It's far from unheard of for the Cowboys to do this with their young players, but for now Charlton remains a defensive end looking to make his impact. The Cowboys are in much better position now than they were at this time a year ago when it comes to setting expectations for him to do so.

Given everything he showed on tape at Michigan as well as in his pre-draft interviews, Charlton is a player that needs to succeed at the task at hand. When this plan is altered, the 6'6" pass rusher is much less effective -- without even considering any athletic struggles that Charlton has compared to other prototypes at defensive end.

As a unit, the Cowboys defensive line has all the pieces to be very effective this season. Taco Charlton is a piece to this puzzle, a backup left end that must find a way to flourish in this role.

For most former 28th overall picks, doing so would be considered a fall from grace. For the Cowboys, it's simply an example of strong roster building that's forced life to come at Charlton quickly. How he responds with a full season under his belt will make or break the hype this deep Cowboys defensive line has garnered, lead of course by the starter at Charlton's position in DeMarcus Lawrence.

Tell us what you think about "Despite Late Push as Rookie, Will Taco Charlton Struggle to See Field in 2018?" in the comments below. You can also email me at Sean.Martin@InsideTheStar.com, or Tweet to me at @SeanMartinNFL!



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Cowboys OT La’el Collins Could Become Major Bargain

Jess Haynie

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La'el Collins

When you talk Cowboys offensive line, you always think of Tyron Smith, Travis Frederick, and Zack Martin first. Right Tackle La'el Collins still has to prove he belongs in the same sentence with his elite teammates. If he does that in 2018, Collins could become one of the best bargains on the roster.

Making the move from left guard to right tackle last year, Collins improved with time and was playing his best football at the end of the year. This was despite ongoing back issues that had him on the injury report most weeks.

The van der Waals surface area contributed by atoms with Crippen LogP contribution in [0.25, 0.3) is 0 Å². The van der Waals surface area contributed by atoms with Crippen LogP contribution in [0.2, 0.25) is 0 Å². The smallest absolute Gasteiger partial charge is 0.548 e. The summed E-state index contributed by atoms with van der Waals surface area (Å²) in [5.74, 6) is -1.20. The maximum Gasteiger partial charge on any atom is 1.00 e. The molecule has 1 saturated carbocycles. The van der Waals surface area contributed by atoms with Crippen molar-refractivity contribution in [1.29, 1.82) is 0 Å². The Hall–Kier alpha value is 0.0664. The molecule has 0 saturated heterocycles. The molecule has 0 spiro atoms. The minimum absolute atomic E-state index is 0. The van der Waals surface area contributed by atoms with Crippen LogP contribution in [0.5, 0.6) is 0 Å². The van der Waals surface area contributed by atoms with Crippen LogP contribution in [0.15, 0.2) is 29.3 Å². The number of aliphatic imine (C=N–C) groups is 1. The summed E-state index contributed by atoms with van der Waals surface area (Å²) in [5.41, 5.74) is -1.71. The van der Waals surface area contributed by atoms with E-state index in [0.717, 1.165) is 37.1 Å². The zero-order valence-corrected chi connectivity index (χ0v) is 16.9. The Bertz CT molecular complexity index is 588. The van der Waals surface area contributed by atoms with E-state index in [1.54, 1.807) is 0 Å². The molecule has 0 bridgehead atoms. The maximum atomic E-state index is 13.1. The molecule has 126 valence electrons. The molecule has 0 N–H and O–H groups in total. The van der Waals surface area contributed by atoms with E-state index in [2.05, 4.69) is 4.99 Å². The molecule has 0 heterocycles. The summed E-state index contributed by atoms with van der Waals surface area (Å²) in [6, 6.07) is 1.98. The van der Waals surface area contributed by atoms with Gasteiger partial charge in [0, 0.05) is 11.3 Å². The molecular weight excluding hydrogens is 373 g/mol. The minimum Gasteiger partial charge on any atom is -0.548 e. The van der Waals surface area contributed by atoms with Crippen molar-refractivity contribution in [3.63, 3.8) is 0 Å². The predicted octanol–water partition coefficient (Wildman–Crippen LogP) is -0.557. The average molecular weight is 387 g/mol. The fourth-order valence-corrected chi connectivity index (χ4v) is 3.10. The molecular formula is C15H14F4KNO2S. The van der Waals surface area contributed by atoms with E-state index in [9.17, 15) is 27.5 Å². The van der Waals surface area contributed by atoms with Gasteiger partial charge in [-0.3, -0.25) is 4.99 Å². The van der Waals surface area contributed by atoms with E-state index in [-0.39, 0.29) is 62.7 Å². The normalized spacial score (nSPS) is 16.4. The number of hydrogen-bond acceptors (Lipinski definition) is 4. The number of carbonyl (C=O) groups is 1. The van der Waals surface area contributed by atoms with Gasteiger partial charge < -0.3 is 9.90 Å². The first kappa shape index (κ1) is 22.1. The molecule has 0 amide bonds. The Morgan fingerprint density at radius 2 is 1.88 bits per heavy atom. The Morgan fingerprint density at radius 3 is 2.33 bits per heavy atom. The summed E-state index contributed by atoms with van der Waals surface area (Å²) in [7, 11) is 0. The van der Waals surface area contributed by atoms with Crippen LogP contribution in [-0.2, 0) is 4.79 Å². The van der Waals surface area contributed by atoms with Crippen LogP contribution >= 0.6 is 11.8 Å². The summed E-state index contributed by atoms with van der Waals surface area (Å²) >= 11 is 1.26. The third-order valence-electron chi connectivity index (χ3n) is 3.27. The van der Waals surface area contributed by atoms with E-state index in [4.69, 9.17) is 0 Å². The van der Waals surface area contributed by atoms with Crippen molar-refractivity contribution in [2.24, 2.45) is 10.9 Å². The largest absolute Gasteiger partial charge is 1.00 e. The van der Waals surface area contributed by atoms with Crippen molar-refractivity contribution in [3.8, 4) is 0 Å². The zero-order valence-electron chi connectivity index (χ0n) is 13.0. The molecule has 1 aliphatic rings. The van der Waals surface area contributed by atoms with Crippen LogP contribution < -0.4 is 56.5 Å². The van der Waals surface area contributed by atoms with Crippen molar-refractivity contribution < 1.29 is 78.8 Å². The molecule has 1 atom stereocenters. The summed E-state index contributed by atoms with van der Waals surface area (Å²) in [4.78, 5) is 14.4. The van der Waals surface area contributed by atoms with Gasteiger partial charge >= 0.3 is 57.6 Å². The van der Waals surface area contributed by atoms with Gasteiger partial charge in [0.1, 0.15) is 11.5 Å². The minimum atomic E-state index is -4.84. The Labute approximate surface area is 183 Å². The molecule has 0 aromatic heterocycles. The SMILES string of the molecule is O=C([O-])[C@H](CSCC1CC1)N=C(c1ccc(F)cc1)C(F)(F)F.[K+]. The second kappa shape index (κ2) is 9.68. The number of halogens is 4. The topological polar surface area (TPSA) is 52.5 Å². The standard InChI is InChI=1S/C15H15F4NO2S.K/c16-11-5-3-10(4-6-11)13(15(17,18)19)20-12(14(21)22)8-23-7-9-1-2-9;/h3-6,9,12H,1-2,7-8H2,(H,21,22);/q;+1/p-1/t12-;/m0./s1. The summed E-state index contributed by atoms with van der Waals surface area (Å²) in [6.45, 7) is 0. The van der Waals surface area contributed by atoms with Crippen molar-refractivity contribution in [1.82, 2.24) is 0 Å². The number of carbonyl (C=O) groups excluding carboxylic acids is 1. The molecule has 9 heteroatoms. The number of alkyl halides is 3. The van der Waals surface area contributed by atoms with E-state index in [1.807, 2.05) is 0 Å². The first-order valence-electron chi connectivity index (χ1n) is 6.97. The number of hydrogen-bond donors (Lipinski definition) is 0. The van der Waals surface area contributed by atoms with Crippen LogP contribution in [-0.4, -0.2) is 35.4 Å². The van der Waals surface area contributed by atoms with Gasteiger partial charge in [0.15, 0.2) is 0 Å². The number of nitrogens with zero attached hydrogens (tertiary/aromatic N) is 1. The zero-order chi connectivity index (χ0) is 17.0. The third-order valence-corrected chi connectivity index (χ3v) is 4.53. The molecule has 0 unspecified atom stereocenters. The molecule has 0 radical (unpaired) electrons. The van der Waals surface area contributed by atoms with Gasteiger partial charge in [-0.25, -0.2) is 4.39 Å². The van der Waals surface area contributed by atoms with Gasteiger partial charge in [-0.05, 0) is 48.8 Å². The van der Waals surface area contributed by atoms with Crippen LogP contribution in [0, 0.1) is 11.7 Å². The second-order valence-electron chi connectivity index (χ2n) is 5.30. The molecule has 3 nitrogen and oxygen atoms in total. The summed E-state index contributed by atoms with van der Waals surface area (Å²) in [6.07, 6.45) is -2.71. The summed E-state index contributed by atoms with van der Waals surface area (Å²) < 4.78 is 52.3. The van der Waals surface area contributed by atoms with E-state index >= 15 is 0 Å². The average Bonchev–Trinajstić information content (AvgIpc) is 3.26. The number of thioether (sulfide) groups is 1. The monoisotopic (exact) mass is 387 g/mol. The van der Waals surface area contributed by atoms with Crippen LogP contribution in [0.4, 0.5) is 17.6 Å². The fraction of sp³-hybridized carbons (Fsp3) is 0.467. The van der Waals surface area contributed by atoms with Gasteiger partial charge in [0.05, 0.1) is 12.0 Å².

La'el started all 16 games at right tackle and did enough that the Cowboys committed to keeping him there in 2018, even despite a big hole back at left guard. They are hoping consistency and stability will allow Collins to really blossom this season, building on the strong progress shown last year.

For 2018, Collins has a $5.76 million cap hit. According to Spotrac, that makes him the 13th-most expensive right tackle in the NFL this year.

That middle-of-the-pack expense is consistent with where La'el currently rates among NFL right tackles. Bleacher Report ranked Collins as the 16th-best RT in football last year.

But that ranking was based on the season as a whole. If La'el plays all of 2018 the way he was playing towards the end of last year, he will have emerged as one of the better right tackles in the game.

La'el Collins' Position Flex Could Come in Handy for Cowboys

Dallas Cowboys OT La'el Collins

If Collins develops as we hope, that salary suddenly becomes a major bargain. The most expensive right tackles in the NFL are making $7-$9 million this season.

But this can go a couple of ways. With his 2019 cap hit rising to $7.9 million, La'el needs to next step forward.

If Collins were to struggle this year, it could make him a potential cap casualty next offseason. Dallas can save $6.5 million in cap space if Collins is released or traded in 2019.

Dallas could elect to give Connor Williams, their second-round pick this year, a look at right tackle next season. It's the position he played in college.